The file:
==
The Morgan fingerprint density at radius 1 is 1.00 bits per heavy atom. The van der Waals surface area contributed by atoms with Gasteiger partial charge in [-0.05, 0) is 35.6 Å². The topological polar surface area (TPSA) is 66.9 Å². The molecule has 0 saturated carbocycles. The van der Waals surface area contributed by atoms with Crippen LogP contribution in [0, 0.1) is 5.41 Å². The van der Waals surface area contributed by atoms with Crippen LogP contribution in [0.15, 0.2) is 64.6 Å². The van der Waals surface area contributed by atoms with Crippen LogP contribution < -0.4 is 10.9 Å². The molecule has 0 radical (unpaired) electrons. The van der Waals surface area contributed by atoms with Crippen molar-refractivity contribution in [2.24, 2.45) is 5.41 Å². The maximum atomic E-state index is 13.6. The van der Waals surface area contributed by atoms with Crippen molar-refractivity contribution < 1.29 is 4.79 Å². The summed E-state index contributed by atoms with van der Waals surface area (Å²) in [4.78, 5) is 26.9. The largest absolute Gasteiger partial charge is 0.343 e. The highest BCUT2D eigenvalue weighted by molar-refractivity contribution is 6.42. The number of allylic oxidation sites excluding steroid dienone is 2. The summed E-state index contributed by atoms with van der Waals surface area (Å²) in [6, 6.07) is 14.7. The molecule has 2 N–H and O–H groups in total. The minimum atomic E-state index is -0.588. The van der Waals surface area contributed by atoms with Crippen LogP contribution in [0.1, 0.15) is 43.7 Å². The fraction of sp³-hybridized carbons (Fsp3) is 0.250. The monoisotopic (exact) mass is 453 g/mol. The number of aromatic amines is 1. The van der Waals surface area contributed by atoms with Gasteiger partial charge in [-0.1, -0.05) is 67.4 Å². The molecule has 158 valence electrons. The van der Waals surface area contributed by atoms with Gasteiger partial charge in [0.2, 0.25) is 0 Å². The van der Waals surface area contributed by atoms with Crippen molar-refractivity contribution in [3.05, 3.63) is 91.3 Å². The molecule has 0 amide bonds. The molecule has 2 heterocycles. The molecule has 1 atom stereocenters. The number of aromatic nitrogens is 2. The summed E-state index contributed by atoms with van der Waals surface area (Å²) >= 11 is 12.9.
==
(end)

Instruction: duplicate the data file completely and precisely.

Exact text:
The Morgan fingerprint density at radius 1 is 1.00 bits per heavy atom. The van der Waals surface area contributed by atoms with Gasteiger partial charge in [-0.05, 0) is 35.6 Å². The topological polar surface area (TPSA) is 66.9 Å². The molecule has 0 saturated carbocycles. The van der Waals surface area contributed by atoms with Crippen LogP contribution in [0, 0.1) is 5.41 Å². The van der Waals surface area contributed by atoms with Crippen LogP contribution in [0.15, 0.2) is 64.6 Å². The van der Waals surface area contributed by atoms with Crippen LogP contribution < -0.4 is 10.9 Å². The molecule has 0 radical (unpaired) electrons. The van der Waals surface area contributed by atoms with Crippen molar-refractivity contribution in [2.24, 2.45) is 5.41 Å². The maximum atomic E-state index is 13.6. The van der Waals surface area contributed by atoms with Crippen molar-refractivity contribution < 1.29 is 4.79 Å². The summed E-state index contributed by atoms with van der Waals surface area (Å²) in [4.78, 5) is 26.9. The largest absolute Gasteiger partial charge is 0.343 e. The highest BCUT2D eigenvalue weighted by molar-refractivity contribution is 6.42. The number of allylic oxidation sites excluding steroid dienone is 2. The summed E-state index contributed by atoms with van der Waals surface area (Å²) in [6, 6.07) is 14.7. The molecule has 2 N–H and O–H groups in total. The minimum atomic E-state index is -0.588. The van der Waals surface area contributed by atoms with Crippen LogP contribution in [0.1, 0.15) is 43.7 Å². The fraction of sp³-hybridized carbons (Fsp3) is 0.250. The monoisotopic (exact) mass is 453 g/mol. The number of aromatic amines is 1. The van der Waals surface area contributed by atoms with Gasteiger partial charge in [-0.1, -0.05) is 67.4 Å². The molecule has 158 valence electrons. The van der Waals surface area contributed by atoms with Gasteiger partial charge in [0.2, 0.25) is 0 Å². The van der Waals surface area contributed by atoms with Crippen molar-refractivity contribution in [3.05, 3.63) is 91.3 Å². The molecule has 0 amide bonds. The molecule has 2 heterocycles. The molecule has 1 atom stereocenters. The number of aromatic nitrogens is 2. The summed E-state index contributed by atoms with van der Waals surface area (Å²) >= 11 is 12.9.